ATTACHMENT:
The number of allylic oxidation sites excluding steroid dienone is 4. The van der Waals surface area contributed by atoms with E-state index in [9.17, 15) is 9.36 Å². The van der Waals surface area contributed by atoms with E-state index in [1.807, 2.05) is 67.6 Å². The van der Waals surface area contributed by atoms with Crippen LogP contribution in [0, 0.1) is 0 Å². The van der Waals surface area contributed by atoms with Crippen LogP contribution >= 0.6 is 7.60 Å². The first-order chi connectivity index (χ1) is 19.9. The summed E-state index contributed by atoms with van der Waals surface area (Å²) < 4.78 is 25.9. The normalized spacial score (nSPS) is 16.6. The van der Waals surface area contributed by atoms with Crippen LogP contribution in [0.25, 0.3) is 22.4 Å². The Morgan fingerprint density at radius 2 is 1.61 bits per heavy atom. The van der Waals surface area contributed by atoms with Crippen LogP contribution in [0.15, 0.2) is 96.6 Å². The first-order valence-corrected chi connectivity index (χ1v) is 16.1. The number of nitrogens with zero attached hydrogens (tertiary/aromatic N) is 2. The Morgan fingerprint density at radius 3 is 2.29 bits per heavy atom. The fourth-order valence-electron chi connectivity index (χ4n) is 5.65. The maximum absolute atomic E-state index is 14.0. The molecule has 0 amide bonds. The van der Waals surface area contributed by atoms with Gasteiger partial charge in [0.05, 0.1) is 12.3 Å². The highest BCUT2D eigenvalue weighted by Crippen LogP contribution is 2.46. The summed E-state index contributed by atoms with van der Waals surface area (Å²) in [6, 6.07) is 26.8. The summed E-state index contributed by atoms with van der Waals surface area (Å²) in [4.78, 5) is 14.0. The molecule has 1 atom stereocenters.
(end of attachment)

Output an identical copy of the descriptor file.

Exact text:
The number of allylic oxidation sites excluding steroid dienone is 4. The van der Waals surface area contributed by atoms with E-state index in [9.17, 15) is 9.36 Å². The van der Waals surface area contributed by atoms with E-state index in [1.807, 2.05) is 67.6 Å². The van der Waals surface area contributed by atoms with Crippen LogP contribution in [0, 0.1) is 0 Å². The van der Waals surface area contributed by atoms with Crippen LogP contribution >= 0.6 is 7.60 Å². The first-order chi connectivity index (χ1) is 19.9. The summed E-state index contributed by atoms with van der Waals surface area (Å²) < 4.78 is 25.9. The normalized spacial score (nSPS) is 16.6. The van der Waals surface area contributed by atoms with Crippen LogP contribution in [0.25, 0.3) is 22.4 Å². The Morgan fingerprint density at radius 2 is 1.61 bits per heavy atom. The van der Waals surface area contributed by atoms with Crippen LogP contribution in [0.15, 0.2) is 96.6 Å². The first-order valence-corrected chi connectivity index (χ1v) is 16.1. The number of nitrogens with zero attached hydrogens (tertiary/aromatic N) is 2. The Morgan fingerprint density at radius 3 is 2.29 bits per heavy atom. The fourth-order valence-electron chi connectivity index (χ4n) is 5.65. The maximum absolute atomic E-state index is 14.0. The molecule has 0 amide bonds. The van der Waals surface area contributed by atoms with Gasteiger partial charge in [0.05, 0.1) is 12.3 Å². The highest BCUT2D eigenvalue weighted by Crippen LogP contribution is 2.46. The summed E-state index contributed by atoms with van der Waals surface area (Å²) in [6, 6.07) is 26.8. The summed E-state index contributed by atoms with van der Waals surface area (Å²) in [4.78, 5) is 14.0. The molecule has 1 atom stereocenters.